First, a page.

First we scan the sketch we did in Step 2. Then in Illustrator we follow the lines with the Pen tool, adjusting whenever we felt it wasn't perfect. Save this and give it a name. This will be the inner layer, so something like innerLayer.ai as a name would be good.

Like we said in Step 2, we only need to draw one half of the frame. It saves time and it eliminates flaws. After finishing one half we only need to duplicate it and flip it (In Illustrator, this is Object ->Transform -> Reflect -> Vertical). Now simply join your halves and check your measurements again. Don't forget to trace the temples as well and save the file again and you're now ready to make the design for the outer layers.

Move the lines that make up the lens a bit towards the within (about 0.2in or 0.5mm). And delete the temples and the nose pads as you ill not need them. We consider that the wood for the inner layer is thick enough for the temples and the pads and this will cut costs a bit. And save this as your outer layers (you can name it outerLayer.ai).

In the end you will have 2 .ai files that you will laser cut like this: 1 wood piece from the innerLayer.ai and 2 wood pieces from the outerLayer.ai

We have to add here that you can also search the web for other glasses models and play with them in the program. You just need to consider the shape of the lenses you already have.

Step 4: Using the Laser Cutter

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We could have chosen to cut this with a handheld tool but we wouldn't have had such smooth lines. So we definitely recommend using a laser cutter to cut the finished design.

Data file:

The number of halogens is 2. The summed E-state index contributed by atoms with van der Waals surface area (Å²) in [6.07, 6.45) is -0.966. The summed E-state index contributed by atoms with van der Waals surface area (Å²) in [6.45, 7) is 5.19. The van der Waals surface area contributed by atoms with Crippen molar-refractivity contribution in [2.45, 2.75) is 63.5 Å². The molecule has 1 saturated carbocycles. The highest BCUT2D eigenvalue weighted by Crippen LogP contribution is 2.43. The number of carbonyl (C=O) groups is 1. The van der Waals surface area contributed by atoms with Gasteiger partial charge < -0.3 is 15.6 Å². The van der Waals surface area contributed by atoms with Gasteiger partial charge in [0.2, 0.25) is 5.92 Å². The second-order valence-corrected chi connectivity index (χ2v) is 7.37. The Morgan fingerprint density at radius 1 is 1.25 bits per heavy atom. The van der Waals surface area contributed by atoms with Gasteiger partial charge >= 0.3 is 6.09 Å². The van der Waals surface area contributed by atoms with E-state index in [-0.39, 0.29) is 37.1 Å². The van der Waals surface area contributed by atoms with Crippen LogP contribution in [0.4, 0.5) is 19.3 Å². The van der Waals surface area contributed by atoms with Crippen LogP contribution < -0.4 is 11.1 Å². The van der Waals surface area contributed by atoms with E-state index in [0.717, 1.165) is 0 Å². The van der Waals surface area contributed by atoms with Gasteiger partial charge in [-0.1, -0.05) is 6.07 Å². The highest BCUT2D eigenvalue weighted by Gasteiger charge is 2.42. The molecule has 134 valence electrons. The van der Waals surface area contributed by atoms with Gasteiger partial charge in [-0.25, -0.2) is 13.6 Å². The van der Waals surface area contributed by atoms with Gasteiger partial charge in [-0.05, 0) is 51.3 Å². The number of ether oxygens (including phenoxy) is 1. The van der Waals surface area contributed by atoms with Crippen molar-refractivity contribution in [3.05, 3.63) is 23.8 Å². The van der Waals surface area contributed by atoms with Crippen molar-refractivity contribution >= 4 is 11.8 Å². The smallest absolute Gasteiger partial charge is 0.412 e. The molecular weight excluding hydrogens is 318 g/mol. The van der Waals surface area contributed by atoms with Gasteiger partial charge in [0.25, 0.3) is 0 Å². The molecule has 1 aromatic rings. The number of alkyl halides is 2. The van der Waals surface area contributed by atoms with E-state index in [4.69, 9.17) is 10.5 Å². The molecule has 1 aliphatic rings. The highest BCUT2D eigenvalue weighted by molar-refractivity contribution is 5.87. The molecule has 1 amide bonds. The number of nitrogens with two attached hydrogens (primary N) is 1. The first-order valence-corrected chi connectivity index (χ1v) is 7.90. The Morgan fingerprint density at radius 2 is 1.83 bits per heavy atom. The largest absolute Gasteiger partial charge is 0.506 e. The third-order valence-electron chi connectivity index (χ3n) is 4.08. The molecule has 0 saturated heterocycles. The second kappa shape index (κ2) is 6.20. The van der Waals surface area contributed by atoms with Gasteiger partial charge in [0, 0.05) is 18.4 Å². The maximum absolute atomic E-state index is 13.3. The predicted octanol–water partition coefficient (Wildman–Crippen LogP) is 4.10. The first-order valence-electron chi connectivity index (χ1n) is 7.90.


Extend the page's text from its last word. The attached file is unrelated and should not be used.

Like we said in Step 3, we will need to cut 3 pieces of wood, one for the inner layer and two for the outer layer. 

You usually find a shop that does laser cutting in cities and it actually is really cheap for this project as you don't need to cut that much.
For the more adventurous, you can find many good instructables on how to build your very own laser cutter. I am telling you that after this experience, I am personally going to build me one. It's such a cool tool. 

Step 5: (Optional) Cleaning the Burn Marks from the Laser Cutter

Picture of (Optional) Cleaning the Burn Marks from the Laser Cutter
Because of the fact that we were two people working on this project we made 2 pairs of glasses roughly the same shape and size. We cleaned the components of one of them by rubbing the objects we laser cut against a sandpaper (not the other way around). For the margins use the finest sandpaper you have (120 or above, the bigger the number, the finer the sandpaper) and be careful as to grind only until the black color is off. Just rub them once or twice and it might be enough. You don't want to ruin your nice pair of future glasses.

Step 6: Putting the Frame and the Lenses Together

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Test your inside frame against the lenses. Hopefully everything should be ok and the lenses would fit perfectly inside the frame. Put the lenses aside. Put some wood glue on one of the outer frames. Not too much because once you will press it against the inner frame glue might come off. Gently put the two frames against each other and keep them tight. We used a specially designed tool but you can easily and slowly put them under something heavy. Let them dry for half an hour (or better yet check the instructions on the tube of glue).